The only photo of 2001 vintage Jonn I could find on the internet is actually a photo of a photo. For some reason, I really loved that tie. Image: Fiona Gee.

I didn’t want to lean into the Coltrane thing; since childhood I’d had this weird primal terror that dressing up as something meant accepting it as part of your identity, and at fancy dress parties (this is not a joke) I could often be found hiding under tables screaming. And I didn’t want to be Hagrid, young or otherwise. So I told Michael, quite plainly, that I wasn’t going to audition.

But as the days went by, I couldn’t get the idea out of my head. This was an audition for a proper, actual movie. I’d always had this idea I must have some kind of talent*, and that Cambridge was where I would find out what it was**. What if this was my big break?*** What if I was being silly?****

So when it turned out that Michael had literally started a petition to get me to change my mind, I acceded to the inevitable. Who was I to resist the public demand for moi?

And so, I graciously alerted the people doing the casting to the fact of my existence. A few days later I got an email back inviting me to go see them in a room at Trinity College, and a few pages of script to read for them.

The first odd thing was that the script did not, in fact, mention Hagrid. The film, I would later learn, does include a flashback to Hagrid’s school days at Hogwarts. By then, though, the filmmakers had decided they didn’t need a young actor to play Young Hagrid: instead that sequence features a rugby player in a darkened corner, with a voiceover courtesy of Coltrane. The section of the script I was holding instead featured a conversation between Harry Potter and a character called Tom Riddle.

I asked my flat mate Beccy, who unlike me had actually read the books, who this person might be. She shuffled, awkwardly. “I think he might be Voldemort...?”

Further complicating things, the stage directions described Riddle as something along the lines of, “16 years old, stick thin and classically handsome, in a boyish way”. As fervently as I may have denied any resemblance between myself and Robbie Coltrane, I was nonetheless clear that I was a good match for precisely none of those adjectives.

I’m not sure what I was expecting when I went to the audition. I don’t suppose I expected Chris Columbus to be there, let alone Robbie Coltrane ready to embrace me like a long-lost son.  But I was expecting more than a cupboard containing a video camera of the sort you could buy at Dixons and a blonde woman not much older than me. She introduced herself as “Buffy” which, given that this was 2001, I am not entirely convinced was her real name.

“My friends always tell me I look like Robbie Coltrane,” I told her, pretending I was remotely enthusiastic about this fact.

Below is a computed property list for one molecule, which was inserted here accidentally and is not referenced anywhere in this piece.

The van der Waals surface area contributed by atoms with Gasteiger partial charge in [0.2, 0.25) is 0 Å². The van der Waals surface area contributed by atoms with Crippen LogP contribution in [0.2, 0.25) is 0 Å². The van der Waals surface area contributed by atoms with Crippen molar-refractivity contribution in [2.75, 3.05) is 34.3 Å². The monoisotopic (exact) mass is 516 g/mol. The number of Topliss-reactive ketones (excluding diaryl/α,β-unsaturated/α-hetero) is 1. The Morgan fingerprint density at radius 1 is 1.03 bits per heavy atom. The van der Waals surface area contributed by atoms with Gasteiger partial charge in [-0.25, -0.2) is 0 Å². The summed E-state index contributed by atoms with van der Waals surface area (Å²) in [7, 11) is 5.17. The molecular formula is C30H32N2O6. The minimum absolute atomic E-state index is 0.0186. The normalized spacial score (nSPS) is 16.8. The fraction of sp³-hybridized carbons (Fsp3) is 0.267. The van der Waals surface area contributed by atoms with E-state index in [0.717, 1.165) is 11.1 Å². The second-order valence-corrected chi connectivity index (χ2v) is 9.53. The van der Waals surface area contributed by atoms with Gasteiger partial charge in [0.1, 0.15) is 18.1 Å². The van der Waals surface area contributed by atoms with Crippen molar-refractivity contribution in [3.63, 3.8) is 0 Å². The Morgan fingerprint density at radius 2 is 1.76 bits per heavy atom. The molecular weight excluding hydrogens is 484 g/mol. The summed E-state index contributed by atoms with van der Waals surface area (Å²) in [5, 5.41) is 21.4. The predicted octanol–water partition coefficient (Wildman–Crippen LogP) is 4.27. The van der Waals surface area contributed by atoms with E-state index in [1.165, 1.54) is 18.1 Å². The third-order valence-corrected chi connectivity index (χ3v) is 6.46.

“Oh yeah,” said Buffy. “But he’s really... big isn’t he? I mean he’s a huge guy. You’re more sort of...”

Or to put it another way, if they had still been looking for a young Hagrid, they would have wanted someone tall. I’m 6’, but I’m not tall. I was just fat.

If they had been looking for a Young Hagrid. Which, as it turned out, they weren’t.

The section I read for was included in the final film, so with a bit of Googling I found the script online. It was this bit:

TOM RIDDLE Yes. I’m afraid so. But then, she’s been in so much pain, poor Ginny. She’s been writing to me for months, telling me all her pitiful worries and woes. Ginny poured her soul out to me. I grew stronger on a diet of her deepest fears, her darkest secrets. I grew powerful enough to start feeding Ginny a few secrets, to start pouring a bit of my soul back into her...

Riddle, growing less vaporous by the second, grins cruelly.

TOM RIDDLE Yes, Harry, it was Ginny Weasley who opened the Chamber of Secrets.

I mean, you can see the problem, can’t you? I don’t remember this many years on what interpretation I put on my performance. I suspect I went beyond camp and into full on panto villain, and I dread to think what I may have done to communicate the impression of “growing less vaporous”.

But what I do feel confident about is that I was absolutely bloody awful. Five minutes after arriving, I was out, and I never heard from Buffy again.

So – I didn’t become a star. You probably guessed that part already.

In all honesty, I didn’t really realise what a big deal Harry Potter was. I’d seen the first film, and thought it was all right, but I was yet to read the books; three of them hadn’t even been written yet.

I had some vague idea there was an opportunity here. But the idea I was missing a shot at being part of an institution, something that people would be rereading and re-watching and analysing for decades to come – something that, a couple of years later, at roughly the point when Dumbledore shows Harry the Prophecy, and a tear rolls down his cheek, would come to mean quite a lot to me, personally – none of that ever crossed my mind. I’d had an opportunity. It hadn’t worked out. Happened all the time.

I do sometimes like to think, though, about the parallel universe in which that audition was the start of a long and glittering career – and where the bloke who played Tom Riddle in this universe is scratching a living writing silly blogs about trains.

*I don’t.

**I didn’t.

***It wasn’t.

****I was.

Jonn Elledge edits the New Statesman's sister site CityMetric, and writes for the NS about subjects including politics, history and Daniel Hannan. You can find him on Twitter or Facebook.